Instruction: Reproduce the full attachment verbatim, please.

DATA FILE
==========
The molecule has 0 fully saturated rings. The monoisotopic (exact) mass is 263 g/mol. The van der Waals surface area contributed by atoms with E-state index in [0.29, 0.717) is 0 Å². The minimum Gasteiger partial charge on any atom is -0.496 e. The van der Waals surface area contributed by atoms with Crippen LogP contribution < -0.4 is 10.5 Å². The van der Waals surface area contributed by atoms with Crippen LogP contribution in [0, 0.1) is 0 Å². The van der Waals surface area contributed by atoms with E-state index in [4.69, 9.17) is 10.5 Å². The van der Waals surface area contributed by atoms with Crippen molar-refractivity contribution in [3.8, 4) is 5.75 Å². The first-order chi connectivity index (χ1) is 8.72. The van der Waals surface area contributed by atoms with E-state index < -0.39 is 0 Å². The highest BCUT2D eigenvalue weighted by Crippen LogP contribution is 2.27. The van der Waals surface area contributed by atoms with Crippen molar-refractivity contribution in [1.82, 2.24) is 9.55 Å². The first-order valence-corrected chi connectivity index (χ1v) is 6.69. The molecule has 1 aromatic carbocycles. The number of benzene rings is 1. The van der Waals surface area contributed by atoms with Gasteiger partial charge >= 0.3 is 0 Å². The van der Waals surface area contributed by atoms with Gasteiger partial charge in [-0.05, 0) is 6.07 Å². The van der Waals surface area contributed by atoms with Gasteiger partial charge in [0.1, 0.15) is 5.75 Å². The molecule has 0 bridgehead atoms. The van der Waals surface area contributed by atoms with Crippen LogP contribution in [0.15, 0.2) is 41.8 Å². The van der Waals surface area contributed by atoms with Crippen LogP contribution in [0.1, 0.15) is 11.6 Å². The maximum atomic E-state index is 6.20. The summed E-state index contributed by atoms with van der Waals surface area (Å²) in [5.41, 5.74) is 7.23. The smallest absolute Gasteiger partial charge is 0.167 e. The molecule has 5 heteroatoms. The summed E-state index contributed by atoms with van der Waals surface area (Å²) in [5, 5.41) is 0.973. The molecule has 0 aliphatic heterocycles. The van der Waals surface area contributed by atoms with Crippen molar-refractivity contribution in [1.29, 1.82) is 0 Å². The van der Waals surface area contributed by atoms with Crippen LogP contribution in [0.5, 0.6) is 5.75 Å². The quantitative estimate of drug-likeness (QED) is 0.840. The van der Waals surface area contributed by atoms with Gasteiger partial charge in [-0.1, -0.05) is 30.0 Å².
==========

The molecule has 0 fully saturated rings. The monoisotopic (exact) mass is 263 g/mol. The van der Waals surface area contributed by atoms with E-state index in [0.29, 0.717) is 0 Å². The minimum Gasteiger partial charge on any atom is -0.496 e. The van der Waals surface area contributed by atoms with Crippen LogP contribution < -0.4 is 10.5 Å². The van der Waals surface area contributed by atoms with Crippen LogP contribution in [0, 0.1) is 0 Å². The van der Waals surface area contributed by atoms with E-state index in [4.69, 9.17) is 10.5 Å². The van der Waals surface area contributed by atoms with Crippen molar-refractivity contribution in [3.8, 4) is 5.75 Å². The first-order chi connectivity index (χ1) is 8.72. The van der Waals surface area contributed by atoms with E-state index < -0.39 is 0 Å². The highest BCUT2D eigenvalue weighted by Crippen LogP contribution is 2.27. The van der Waals surface area contributed by atoms with Crippen molar-refractivity contribution in [1.82, 2.24) is 9.55 Å². The first-order valence-corrected chi connectivity index (χ1v) is 6.69. The molecule has 1 aromatic carbocycles. The number of benzene rings is 1. The van der Waals surface area contributed by atoms with Gasteiger partial charge >= 0.3 is 0 Å². The van der Waals surface area contributed by atoms with Gasteiger partial charge in [-0.05, 0) is 6.07 Å². The van der Waals surface area contributed by atoms with Gasteiger partial charge in [0.1, 0.15) is 5.75 Å². The molecule has 0 bridgehead atoms. The van der Waals surface area contributed by atoms with Crippen LogP contribution in [0.15, 0.2) is 41.8 Å². The van der Waals surface area contributed by atoms with Crippen LogP contribution in [0.1, 0.15) is 11.6 Å². The maximum atomic E-state index is 6.20. The summed E-state index contributed by atoms with van der Waals surface area (Å²) in [5.41, 5.74) is 7.23. The smallest absolute Gasteiger partial charge is 0.167 e. The molecule has 5 heteroatoms. The summed E-state index contributed by atoms with van der Waals surface area (Å²) in [5, 5.41) is 0.973. The molecule has 0 aliphatic heterocycles. The van der Waals surface area contributed by atoms with Crippen molar-refractivity contribution in [1.29, 1.82) is 0 Å². The van der Waals surface area contributed by atoms with Crippen LogP contribution in [0.5, 0.6) is 5.75 Å². The quantitative estimate of drug-likeness (QED) is 0.840. The van der Waals surface area contributed by atoms with Gasteiger partial charge in [-0.1, -0.05) is 30.0 Å².